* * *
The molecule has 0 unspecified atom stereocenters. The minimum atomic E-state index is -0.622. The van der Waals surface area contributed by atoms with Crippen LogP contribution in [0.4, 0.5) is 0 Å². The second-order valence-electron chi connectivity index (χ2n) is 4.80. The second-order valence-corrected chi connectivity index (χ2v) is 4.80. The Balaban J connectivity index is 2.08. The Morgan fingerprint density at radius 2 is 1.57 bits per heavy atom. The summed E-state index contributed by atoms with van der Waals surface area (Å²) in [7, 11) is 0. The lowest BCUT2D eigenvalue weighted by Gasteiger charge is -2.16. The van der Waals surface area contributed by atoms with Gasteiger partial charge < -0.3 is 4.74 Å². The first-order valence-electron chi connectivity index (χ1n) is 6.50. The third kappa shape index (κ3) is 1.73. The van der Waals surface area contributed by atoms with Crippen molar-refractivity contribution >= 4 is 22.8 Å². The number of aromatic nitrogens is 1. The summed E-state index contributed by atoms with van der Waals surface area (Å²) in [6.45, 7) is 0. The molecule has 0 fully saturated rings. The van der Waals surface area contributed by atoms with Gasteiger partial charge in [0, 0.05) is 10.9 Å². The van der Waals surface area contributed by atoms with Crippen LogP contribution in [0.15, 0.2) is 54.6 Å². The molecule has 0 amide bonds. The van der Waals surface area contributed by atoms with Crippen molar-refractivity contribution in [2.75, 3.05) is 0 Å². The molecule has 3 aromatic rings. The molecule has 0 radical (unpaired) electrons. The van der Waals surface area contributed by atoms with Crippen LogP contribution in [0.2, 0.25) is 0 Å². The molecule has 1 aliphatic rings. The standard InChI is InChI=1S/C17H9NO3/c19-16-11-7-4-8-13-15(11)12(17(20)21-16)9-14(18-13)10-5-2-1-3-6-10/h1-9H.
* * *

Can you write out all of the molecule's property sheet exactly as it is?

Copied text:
The molecule has 0 unspecified atom stereocenters. The minimum atomic E-state index is -0.622. The van der Waals surface area contributed by atoms with Crippen LogP contribution in [0.4, 0.5) is 0 Å². The second-order valence-electron chi connectivity index (χ2n) is 4.80. The second-order valence-corrected chi connectivity index (χ2v) is 4.80. The Balaban J connectivity index is 2.08. The Morgan fingerprint density at radius 2 is 1.57 bits per heavy atom. The summed E-state index contributed by atoms with van der Waals surface area (Å²) in [7, 11) is 0. The lowest BCUT2D eigenvalue weighted by Gasteiger charge is -2.16. The van der Waals surface area contributed by atoms with Gasteiger partial charge < -0.3 is 4.74 Å². The first-order valence-electron chi connectivity index (χ1n) is 6.50. The third kappa shape index (κ3) is 1.73. The van der Waals surface area contributed by atoms with Crippen molar-refractivity contribution >= 4 is 22.8 Å². The number of aromatic nitrogens is 1. The summed E-state index contributed by atoms with van der Waals surface area (Å²) in [6.45, 7) is 0. The molecule has 0 fully saturated rings. The van der Waals surface area contributed by atoms with Gasteiger partial charge in [0, 0.05) is 10.9 Å². The van der Waals surface area contributed by atoms with Crippen LogP contribution in [0.15, 0.2) is 54.6 Å². The molecule has 0 amide bonds. The van der Waals surface area contributed by atoms with Crippen molar-refractivity contribution in [2.75, 3.05) is 0 Å². The molecule has 3 aromatic rings. The molecule has 0 radical (unpaired) electrons. The van der Waals surface area contributed by atoms with Crippen LogP contribution in [0.2, 0.25) is 0 Å². The molecule has 1 aliphatic rings. The standard InChI is InChI=1S/C17H9NO3/c19-16-11-7-4-8-13-15(11)12(17(20)21-16)9-14(18-13)10-5-2-1-3-6-10/h1-9H.